That release was perfectly timed for the annual Back to School promotions in Europe and North America (ends 9 September), so we may not expect any more major hardware updates or releases until mid-September, which is when the major software releases are expected to be available.
With development for iOS 8 and OS X 10.10, Yosemite, well under way, some writers are beginning to offer descriptions of what the two new versions will provide users. One of these is the Handoff system: start work on a Mac and continue on an iOS device (and vice versa).
Bluetooth allows the device to be recognised as friendly, then data transfers and synchronisation occur over Wi-Fi. It is going to take a while for some other software companies to catch up, if they can.
For a long time, Apple has been able to provide an experience that integrates devices, whether it it Mac to Mac, Mac to iOS or iOS to iOS. The plus point is that this has been done with no sacrifices made to security: another reason to extoll and not criticise the walled garden.
Now, however, it appears that the basic technology used for the Handoff can be extended. Jack Purcher on Patently Apple reports on the granting to Apple of a patent that changes the levels of security and authentication, depending on the user's location. There are also comments on this from Mikey Campbell on AppleInsider.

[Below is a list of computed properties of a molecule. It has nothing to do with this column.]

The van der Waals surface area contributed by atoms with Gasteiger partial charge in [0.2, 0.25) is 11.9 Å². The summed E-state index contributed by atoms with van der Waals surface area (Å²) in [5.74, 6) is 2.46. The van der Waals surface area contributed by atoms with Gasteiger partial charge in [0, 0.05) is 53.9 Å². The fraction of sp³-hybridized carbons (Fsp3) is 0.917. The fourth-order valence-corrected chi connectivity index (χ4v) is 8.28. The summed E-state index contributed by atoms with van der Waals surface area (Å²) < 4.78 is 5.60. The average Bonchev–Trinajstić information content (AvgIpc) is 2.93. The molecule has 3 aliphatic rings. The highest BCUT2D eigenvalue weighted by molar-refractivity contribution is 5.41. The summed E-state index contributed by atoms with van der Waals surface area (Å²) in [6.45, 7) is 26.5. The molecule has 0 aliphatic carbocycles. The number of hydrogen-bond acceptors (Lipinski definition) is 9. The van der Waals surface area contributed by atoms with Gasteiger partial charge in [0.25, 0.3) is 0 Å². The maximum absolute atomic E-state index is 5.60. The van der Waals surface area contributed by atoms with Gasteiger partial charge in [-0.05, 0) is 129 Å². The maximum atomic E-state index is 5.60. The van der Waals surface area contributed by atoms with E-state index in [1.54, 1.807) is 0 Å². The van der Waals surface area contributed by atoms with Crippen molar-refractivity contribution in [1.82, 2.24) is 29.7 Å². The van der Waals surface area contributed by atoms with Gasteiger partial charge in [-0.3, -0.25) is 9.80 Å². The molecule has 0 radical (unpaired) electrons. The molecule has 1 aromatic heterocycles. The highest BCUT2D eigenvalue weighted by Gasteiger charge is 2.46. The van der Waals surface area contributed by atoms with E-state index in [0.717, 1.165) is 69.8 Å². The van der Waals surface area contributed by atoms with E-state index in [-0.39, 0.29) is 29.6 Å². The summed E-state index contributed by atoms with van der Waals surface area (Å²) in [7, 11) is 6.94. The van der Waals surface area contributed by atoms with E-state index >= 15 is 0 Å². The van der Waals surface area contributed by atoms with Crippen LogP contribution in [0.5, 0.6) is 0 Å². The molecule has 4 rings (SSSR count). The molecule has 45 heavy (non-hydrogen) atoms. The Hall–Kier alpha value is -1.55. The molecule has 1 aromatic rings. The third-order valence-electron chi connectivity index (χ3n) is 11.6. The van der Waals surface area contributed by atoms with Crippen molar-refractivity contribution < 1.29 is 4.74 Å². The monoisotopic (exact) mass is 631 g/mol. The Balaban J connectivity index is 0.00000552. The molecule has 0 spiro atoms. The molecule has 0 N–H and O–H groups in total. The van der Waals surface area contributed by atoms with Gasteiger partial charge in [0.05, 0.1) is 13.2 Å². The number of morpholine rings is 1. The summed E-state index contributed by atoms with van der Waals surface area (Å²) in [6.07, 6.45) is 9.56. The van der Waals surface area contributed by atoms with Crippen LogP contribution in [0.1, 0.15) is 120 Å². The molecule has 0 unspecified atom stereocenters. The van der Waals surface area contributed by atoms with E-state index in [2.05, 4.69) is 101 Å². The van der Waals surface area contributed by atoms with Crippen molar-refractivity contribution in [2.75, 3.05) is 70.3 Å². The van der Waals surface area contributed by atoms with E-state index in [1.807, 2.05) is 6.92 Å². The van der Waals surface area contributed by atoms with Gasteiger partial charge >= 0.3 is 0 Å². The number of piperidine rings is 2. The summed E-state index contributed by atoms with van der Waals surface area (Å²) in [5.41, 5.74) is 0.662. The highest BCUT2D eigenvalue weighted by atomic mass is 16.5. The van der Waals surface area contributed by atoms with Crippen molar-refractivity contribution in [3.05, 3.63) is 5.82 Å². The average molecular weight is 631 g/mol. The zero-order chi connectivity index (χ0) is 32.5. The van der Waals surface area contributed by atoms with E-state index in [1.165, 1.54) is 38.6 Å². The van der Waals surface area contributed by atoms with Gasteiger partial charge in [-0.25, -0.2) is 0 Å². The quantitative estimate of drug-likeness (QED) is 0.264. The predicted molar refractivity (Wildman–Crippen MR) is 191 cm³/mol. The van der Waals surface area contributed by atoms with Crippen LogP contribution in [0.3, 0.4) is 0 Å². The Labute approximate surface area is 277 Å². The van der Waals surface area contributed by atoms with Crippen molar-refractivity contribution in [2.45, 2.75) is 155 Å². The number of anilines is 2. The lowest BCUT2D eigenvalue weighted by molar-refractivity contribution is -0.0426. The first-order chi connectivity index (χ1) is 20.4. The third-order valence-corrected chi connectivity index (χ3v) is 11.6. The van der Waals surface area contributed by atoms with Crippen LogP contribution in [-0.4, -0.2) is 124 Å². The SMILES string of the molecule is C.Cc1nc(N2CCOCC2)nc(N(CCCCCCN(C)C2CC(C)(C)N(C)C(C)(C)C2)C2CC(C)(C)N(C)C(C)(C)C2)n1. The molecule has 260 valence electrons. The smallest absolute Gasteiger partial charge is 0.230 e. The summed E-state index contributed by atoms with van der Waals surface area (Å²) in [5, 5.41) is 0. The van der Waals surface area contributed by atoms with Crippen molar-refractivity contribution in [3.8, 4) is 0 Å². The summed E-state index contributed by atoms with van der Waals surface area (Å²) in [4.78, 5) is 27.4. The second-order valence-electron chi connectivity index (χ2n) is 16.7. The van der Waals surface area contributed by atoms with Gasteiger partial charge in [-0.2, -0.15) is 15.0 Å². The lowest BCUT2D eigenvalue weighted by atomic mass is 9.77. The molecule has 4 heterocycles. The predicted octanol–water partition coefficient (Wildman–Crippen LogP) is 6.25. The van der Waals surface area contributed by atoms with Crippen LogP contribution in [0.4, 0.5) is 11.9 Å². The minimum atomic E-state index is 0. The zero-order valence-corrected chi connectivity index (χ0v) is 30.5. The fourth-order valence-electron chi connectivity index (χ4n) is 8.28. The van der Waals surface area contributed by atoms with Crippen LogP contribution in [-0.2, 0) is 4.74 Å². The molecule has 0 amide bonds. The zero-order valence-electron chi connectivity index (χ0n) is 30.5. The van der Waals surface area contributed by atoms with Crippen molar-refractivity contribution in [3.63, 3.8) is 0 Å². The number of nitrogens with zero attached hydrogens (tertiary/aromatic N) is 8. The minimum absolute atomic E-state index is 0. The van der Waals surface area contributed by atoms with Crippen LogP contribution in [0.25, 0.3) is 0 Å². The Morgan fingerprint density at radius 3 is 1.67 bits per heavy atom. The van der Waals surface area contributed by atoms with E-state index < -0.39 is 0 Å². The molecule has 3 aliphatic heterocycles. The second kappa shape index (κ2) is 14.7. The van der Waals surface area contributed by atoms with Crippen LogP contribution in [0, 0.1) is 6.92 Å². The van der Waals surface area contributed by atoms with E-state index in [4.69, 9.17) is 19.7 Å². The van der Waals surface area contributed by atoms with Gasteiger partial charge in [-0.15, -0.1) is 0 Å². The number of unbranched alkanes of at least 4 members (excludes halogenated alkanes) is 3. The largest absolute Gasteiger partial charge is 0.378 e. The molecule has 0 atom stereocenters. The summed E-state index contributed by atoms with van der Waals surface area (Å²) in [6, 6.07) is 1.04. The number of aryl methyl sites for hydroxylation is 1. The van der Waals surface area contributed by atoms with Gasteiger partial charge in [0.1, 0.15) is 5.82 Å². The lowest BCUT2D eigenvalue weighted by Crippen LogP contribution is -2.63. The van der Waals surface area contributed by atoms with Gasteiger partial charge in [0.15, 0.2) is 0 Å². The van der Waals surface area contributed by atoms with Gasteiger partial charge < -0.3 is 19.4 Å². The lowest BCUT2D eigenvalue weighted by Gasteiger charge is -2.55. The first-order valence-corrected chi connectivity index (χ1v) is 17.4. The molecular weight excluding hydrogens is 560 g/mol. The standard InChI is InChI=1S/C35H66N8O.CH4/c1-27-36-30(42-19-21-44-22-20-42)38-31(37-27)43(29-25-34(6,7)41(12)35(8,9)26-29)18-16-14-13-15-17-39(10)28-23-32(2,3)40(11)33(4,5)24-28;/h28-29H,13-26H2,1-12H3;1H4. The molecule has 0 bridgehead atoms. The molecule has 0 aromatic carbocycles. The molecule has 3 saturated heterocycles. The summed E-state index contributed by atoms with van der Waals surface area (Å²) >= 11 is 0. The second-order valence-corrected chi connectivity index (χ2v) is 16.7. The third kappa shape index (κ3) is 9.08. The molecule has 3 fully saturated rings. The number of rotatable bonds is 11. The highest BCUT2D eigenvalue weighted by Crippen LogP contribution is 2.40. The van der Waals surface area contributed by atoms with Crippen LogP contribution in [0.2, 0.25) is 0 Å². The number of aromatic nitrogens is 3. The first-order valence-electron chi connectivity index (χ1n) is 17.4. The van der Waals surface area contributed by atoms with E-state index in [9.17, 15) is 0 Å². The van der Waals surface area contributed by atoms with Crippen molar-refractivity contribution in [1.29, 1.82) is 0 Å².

The Mac already has a rudimentary setup with its Locations (set up in System Preferences > Networking) in which the user enters details of connections for specific locations. In my case, I have Home, Work and Out & About: the last being settings that I can play about with when travelling, that avoid the need to upset my more permanent links, with their passwords and proxy data.
This was also related to the iOS and OS X updates and in this house there is much disappointment over Aperture. When Craig Federighi demonstrated Photo on iOS and the Mac, my initial reaction was, "That's nice". This appeared to be a consolidated photo manipulation application that used iCloud to synchronise images as they were altered in realtime.
The reality on this side of the world may introduce a certain delay between action and update, but the idea itself is solid, building as it does on Apple's increasing use of cloud systems. We saw this, for example, with clunky iWork updates between devices, that have become far smoother with the arrival of iWork for iCloud
I was able to capitalise on this with occasional uploads from my DSLR camera to the iPad using the Apple Camera Kit. More recently, I improved on this with the use of an Eye-Fi SD card that transfers JPG images to the iPhone, so that higher quality shots were available for me to use on the street, and have these waiting for me in Aperture when I came home (at least once I turned on the Wi-Fi), via PhotoStream. Once home, I would also transfer the RAW images and dump the unused JPG files. This integration of technologies - Apple and Eye-Fi - allowed me a considerable amount of flexibility.
But that is what I expect from the Macs and the iOS devices I use.
Graham K. Rogers teaches at the Faculty of Engineering, Mahidol University in Thailand where he is also Assistant Dean. He wrote in the Bangkok Post, Database supplement on IT subjects. For the last seven years of Database he wrote a column on Apple and Macs. He is now continuing that in the Bangkok Post supplement, Life.